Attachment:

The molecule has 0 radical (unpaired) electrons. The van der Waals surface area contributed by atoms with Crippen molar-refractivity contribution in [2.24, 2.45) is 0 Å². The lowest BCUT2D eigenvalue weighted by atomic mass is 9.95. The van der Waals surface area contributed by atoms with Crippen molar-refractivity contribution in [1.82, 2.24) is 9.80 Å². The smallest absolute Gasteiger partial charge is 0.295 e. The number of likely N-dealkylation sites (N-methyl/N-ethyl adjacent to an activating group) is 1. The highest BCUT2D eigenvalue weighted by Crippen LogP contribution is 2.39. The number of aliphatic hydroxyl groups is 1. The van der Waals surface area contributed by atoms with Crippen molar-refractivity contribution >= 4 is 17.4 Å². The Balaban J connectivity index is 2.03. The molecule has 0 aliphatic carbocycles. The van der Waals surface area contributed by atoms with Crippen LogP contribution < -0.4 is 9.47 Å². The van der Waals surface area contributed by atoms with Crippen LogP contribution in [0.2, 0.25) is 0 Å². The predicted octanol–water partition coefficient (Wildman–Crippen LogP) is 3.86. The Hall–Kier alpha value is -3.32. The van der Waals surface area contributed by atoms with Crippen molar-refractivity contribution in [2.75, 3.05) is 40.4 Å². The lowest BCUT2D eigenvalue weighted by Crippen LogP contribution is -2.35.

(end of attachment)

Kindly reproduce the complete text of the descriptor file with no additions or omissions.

The molecule has 0 radical (unpaired) electrons. The van der Waals surface area contributed by atoms with Crippen molar-refractivity contribution in [2.24, 2.45) is 0 Å². The lowest BCUT2D eigenvalue weighted by atomic mass is 9.95. The van der Waals surface area contributed by atoms with Crippen molar-refractivity contribution in [1.82, 2.24) is 9.80 Å². The smallest absolute Gasteiger partial charge is 0.295 e. The number of likely N-dealkylation sites (N-methyl/N-ethyl adjacent to an activating group) is 1. The highest BCUT2D eigenvalue weighted by Crippen LogP contribution is 2.39. The number of aliphatic hydroxyl groups is 1. The van der Waals surface area contributed by atoms with Crippen molar-refractivity contribution >= 4 is 17.4 Å². The Balaban J connectivity index is 2.03. The molecule has 0 aliphatic carbocycles. The van der Waals surface area contributed by atoms with Crippen LogP contribution < -0.4 is 9.47 Å². The van der Waals surface area contributed by atoms with Crippen LogP contribution in [0.2, 0.25) is 0 Å². The predicted octanol–water partition coefficient (Wildman–Crippen LogP) is 3.86. The Hall–Kier alpha value is -3.32. The van der Waals surface area contributed by atoms with Crippen molar-refractivity contribution in [2.75, 3.05) is 40.4 Å². The lowest BCUT2D eigenvalue weighted by Crippen LogP contribution is -2.35.